This is why their boards are stacked with them, and how we end up with paragraphs like this, which could be torn from the appendix of Peter C. Newman’s The Canadian Establishment:

Circles are small in Canadian business, and [BMO board chairman] Mr. Prichard and [BMO vice-chair] Mr. Lynch had every reason to be twisting arms on behalf of SNC-Lavalin, though the pair were in the Prime Minister’s office so often last fall they should have been allowed to choose the furniture. Mr. Prichard is also chair of law firm Torys, which is representing the Montreal-based engineering company. And along with his day job at BMO, Mr. Lynch is chair of the board of SNC-Lavalin. He’s also the former Clerk of the Privy Council, the country’s top civil servant.

When Lytton Strachey wrote his bitchy little book Eminent Victorians, he scandalized British society by aiming his iconoclasm at true giants of the previous age, figures still much better remembered than Strachey himself (the arc of history sometimes does bend toward justice). If the book has a legacy today, it is that it left the adjective “eminent” charged with faintly sardonic insinuation. Only in Canada, and even then only among a certain type of insular Laurentian Liberal, could the phrase “eminent Canadian” still be used unironically. 

The label does, however, pair well with Johnston’s other new title of “special rapporteur.” Brent Cameron did a fine job in these pages explaining what exactly a “special rapporteur” is and what it might mean in this novel context, so I will skip the details. The short answer is that it’s a term borrowed from the dubious United Nations Human Rights Council for an expert appointed to assist them in their (sometimes not entirely spurious) human rights investigations. 

Cameron explained that, “[a]ssuming the use of the unconventional title isn’t some cynical messaging ploy” (which, for the record, is not an assumption that I am willing to grant), if the Trudeau government follows the UN’s example, the “special rapporteur” will be granted virtually unrestricted access to “interview all manner of individuals within the government, the opposition, the intelligence and law enforcement communities, academia, and any advocacy groups within the broader society.” This—and I don’t think I’m bursting anyone’s bubble here—is not going to happen. Even if it did, I doubt Johnston would find much that would surprise anyone.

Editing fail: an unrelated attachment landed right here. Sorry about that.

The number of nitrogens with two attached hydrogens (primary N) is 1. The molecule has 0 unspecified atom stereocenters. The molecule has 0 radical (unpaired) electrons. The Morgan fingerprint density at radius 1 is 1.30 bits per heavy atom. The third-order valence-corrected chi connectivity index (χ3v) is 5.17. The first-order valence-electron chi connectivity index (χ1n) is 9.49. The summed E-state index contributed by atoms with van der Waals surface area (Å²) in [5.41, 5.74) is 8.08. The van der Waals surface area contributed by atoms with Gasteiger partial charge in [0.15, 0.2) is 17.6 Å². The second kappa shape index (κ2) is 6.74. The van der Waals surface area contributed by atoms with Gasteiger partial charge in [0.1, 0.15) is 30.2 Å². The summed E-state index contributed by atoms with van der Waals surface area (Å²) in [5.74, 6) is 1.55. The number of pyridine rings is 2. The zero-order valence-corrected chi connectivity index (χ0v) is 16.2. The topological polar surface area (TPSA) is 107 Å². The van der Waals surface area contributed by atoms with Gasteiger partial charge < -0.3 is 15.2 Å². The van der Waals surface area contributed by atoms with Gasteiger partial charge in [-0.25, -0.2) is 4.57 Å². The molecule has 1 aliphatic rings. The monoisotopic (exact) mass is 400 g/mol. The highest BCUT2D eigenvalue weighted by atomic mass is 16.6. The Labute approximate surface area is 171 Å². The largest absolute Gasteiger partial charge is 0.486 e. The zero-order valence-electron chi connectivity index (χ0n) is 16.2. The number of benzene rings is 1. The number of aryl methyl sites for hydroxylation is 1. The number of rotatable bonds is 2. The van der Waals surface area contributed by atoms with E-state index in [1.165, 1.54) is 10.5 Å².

And here we finally get to my own problem with the appointment. The eminently special David Johnston may be expert in many things, but he is not an expert in the areas relevant to this investigation. He is not an expert in foreign or domestic intelligence, he is not an expert in the political activities of the Chinese Communist Party, and—most importantly—he is not an expert in politics. 

If you want someone to investigate who has been tampering with the high table seating chart at Massey College, an eminent Canadian like Johnston is your man. No question. But the allegations of electoral interference that he is being tasked to investigating occurred at a rather less eminent level of our national politics, down in the murky world of riding nominations and municipal politics. 

These are shady places where, when you turn over a rock, you never know what is going to scurry out. I fear that Johnston will be lost as an outsider in the world of membership drives, volunteer recruitment, straw donors, and foreign-influenced diaspora politics, and will end up chasing shadows, half-truths, and will-o-the-whisp allegations down dead-end paper trails.

But if not Johnston, then who? Cameron’s suggestion of a retired judge or diplomat “from Britain, Australia, or New Zealand—jurisdictions that approximate Canada on multiple levels and utilize the Westminster system of government” is smart, though instead of a judge or diplomat, I’d have gone for a retired intelligence mandarin or ex-cabinet minister, someone with relevant experience of either foreign interference or coal-face politics. Anyone, really, who knows first-hand what to look for. Anyone, in other words, but an “eminent Canadian.”